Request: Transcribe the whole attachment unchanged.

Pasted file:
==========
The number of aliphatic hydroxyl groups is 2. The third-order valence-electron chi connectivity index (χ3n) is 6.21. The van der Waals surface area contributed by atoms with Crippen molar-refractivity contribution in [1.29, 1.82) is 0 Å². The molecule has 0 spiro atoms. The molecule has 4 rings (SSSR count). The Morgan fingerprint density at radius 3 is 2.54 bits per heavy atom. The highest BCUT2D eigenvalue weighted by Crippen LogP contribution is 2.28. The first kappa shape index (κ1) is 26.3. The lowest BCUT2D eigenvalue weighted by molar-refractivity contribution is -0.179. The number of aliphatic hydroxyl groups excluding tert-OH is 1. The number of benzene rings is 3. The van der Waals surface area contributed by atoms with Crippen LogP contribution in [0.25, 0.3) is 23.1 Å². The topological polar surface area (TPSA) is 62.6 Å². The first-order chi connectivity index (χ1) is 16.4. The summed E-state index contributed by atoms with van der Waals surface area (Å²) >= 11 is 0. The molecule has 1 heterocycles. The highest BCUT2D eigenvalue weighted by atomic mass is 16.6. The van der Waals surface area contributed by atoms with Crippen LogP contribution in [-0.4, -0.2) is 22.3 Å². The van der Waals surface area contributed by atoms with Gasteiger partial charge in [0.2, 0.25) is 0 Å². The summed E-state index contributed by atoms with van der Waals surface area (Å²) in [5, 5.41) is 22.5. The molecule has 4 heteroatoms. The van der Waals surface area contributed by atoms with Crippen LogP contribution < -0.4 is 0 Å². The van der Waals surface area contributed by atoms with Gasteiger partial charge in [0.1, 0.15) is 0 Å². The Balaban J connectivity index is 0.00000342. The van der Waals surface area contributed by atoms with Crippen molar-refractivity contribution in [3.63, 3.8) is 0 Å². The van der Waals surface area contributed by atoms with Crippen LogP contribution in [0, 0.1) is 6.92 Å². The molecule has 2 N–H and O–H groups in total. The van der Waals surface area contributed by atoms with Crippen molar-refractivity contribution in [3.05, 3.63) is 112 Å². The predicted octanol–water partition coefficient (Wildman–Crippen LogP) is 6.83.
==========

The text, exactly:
The number of aliphatic hydroxyl groups is 2. The third-order valence-electron chi connectivity index (χ3n) is 6.21. The van der Waals surface area contributed by atoms with Crippen molar-refractivity contribution in [1.29, 1.82) is 0 Å². The molecule has 0 spiro atoms. The molecule has 4 rings (SSSR count). The Morgan fingerprint density at radius 3 is 2.54 bits per heavy atom. The highest BCUT2D eigenvalue weighted by Crippen LogP contribution is 2.28. The first kappa shape index (κ1) is 26.3. The lowest BCUT2D eigenvalue weighted by molar-refractivity contribution is -0.179. The number of aliphatic hydroxyl groups excluding tert-OH is 1. The number of benzene rings is 3. The van der Waals surface area contributed by atoms with Crippen LogP contribution in [0.25, 0.3) is 23.1 Å². The topological polar surface area (TPSA) is 62.6 Å². The first-order chi connectivity index (χ1) is 16.4. The summed E-state index contributed by atoms with van der Waals surface area (Å²) >= 11 is 0. The molecule has 1 heterocycles. The highest BCUT2D eigenvalue weighted by atomic mass is 16.6. The van der Waals surface area contributed by atoms with Crippen LogP contribution in [-0.4, -0.2) is 22.3 Å². The van der Waals surface area contributed by atoms with Gasteiger partial charge in [0.2, 0.25) is 0 Å². The summed E-state index contributed by atoms with van der Waals surface area (Å²) in [5, 5.41) is 22.5. The molecule has 4 heteroatoms. The van der Waals surface area contributed by atoms with Crippen LogP contribution < -0.4 is 0 Å². The van der Waals surface area contributed by atoms with Gasteiger partial charge in [0.1, 0.15) is 0 Å². The Balaban J connectivity index is 0.00000342. The van der Waals surface area contributed by atoms with Crippen molar-refractivity contribution in [3.63, 3.8) is 0 Å². The van der Waals surface area contributed by atoms with Crippen LogP contribution in [0, 0.1) is 6.92 Å². The molecule has 2 N–H and O–H groups in total. The van der Waals surface area contributed by atoms with Crippen molar-refractivity contribution in [3.05, 3.63) is 112 Å². The predicted octanol–water partition coefficient (Wildman–Crippen LogP) is 6.83.